UAE-Israel routes a ‘great opportunity,’ Etihad CEO says

Etihad Airways CEO Tony Douglas has said talks are underway about opening direct air service from Abu Dhabi to Tel Aviv.

The move comes less than two months after Israel and the United Arab Emirates (UAE) reached an agreement to normalize relations, becoming only the third Israel-Arab peace deal since Israel's declaration of independence in 1948.

The agreement—brokered by the US—was made public in a surprise announcement on Aug. 13. A treaty, which recognizes each state’s sovereignty, was signed on Sept. 15.

“It's probably one of those landmark historical moments that over the fullness of time will become even more apparent to how significant it is,” Douglas told state-owned Etihad’s podcast. “I think it's a demonstration of the incredible leadership here in the United Arab Emirates and Abu Dhabi.

“We've already been in dialogue [about starting air service]. And I see that there’s nothing other than a great opportunity to explore the means by which we can give a direct air corridor from Tel Aviv to Abu Dhabi.”

Earlier this month, Etihad began to extend services to Israeli travelers through TAL Aviation in order to offer flights to several destinations across the Middle East, Africa, Europe, North America, Asia and Australia from the airline's hub at Abu Dhabi International (AUH). The companies said their cooperation agreement comes in response to “an increase in demand for travel between the two countries.”

Emirates has also indicated it expects to begin service to Tel Aviv’s Ben Gurion (TLV) in early 2021, while Israeli airline Israir has applied for permission to operate commercial passenger flights between TLV and Dubai (DXB).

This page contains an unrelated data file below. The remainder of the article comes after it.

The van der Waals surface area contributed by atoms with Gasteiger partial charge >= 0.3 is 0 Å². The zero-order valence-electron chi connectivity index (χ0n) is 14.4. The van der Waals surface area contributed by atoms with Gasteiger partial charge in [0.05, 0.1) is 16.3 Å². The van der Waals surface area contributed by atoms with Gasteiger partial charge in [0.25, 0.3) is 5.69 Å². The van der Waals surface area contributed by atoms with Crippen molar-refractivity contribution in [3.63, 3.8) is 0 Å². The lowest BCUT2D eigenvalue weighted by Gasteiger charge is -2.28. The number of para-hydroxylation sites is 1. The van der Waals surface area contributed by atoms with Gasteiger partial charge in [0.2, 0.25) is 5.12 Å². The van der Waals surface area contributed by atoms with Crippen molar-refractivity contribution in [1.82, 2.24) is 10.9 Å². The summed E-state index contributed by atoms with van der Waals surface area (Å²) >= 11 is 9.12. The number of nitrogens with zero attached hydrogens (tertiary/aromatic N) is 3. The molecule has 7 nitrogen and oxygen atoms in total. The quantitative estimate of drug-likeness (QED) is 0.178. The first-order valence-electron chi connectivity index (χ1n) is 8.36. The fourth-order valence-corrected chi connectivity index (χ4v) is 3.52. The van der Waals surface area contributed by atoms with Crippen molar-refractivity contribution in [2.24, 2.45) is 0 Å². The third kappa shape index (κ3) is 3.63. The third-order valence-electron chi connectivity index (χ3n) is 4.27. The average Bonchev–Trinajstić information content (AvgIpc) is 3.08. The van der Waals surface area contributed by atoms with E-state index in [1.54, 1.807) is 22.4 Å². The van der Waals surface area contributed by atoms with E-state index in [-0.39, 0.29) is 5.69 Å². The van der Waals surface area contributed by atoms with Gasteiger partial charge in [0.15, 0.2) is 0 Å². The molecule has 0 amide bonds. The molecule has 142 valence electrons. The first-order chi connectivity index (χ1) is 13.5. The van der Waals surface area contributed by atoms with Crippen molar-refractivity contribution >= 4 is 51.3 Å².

O&D traffic between Israel and the UAE totaled 13,486 two-way passengers in 2019, Sabre Market Intelligence data shows, with Amman (AMM), Jordan and then Turkish airports Istanbul Airport (IST) and Sabiha Gökçen (SAW) the top three connecting markets.

In addition to discussing Etihad’s potential launch of AUH-TLV services, Douglas admitted that the carrier is yet to make a decision on whether or not to resume Airbus A380 flights. The airline has a fleet of 10 A380s, all of which were grounded in March as the COVID-19 crisis deepened.

“The 787 Dreamliner is massively more efficient per seat kilometer than the A380,” Douglas said. “We're heartbroken to see our A380s parked up. The question as to whether they'll ever fly again… I'd say the jury's out.

“I think it's heavily handicapped by two engines too many and other aircraft that can do the job, far more efficiently, far more sustainably.”

Douglas said he was “not trying to rule out” retaining the A380 but conceded that there would be a global acceleration of the aircraft being retired.

Photo credit: Nigel Howarth / Aviation Week Network

David Casey

David Casey is Editor in Chief of Routes, the global route development community's trusted source for news and information.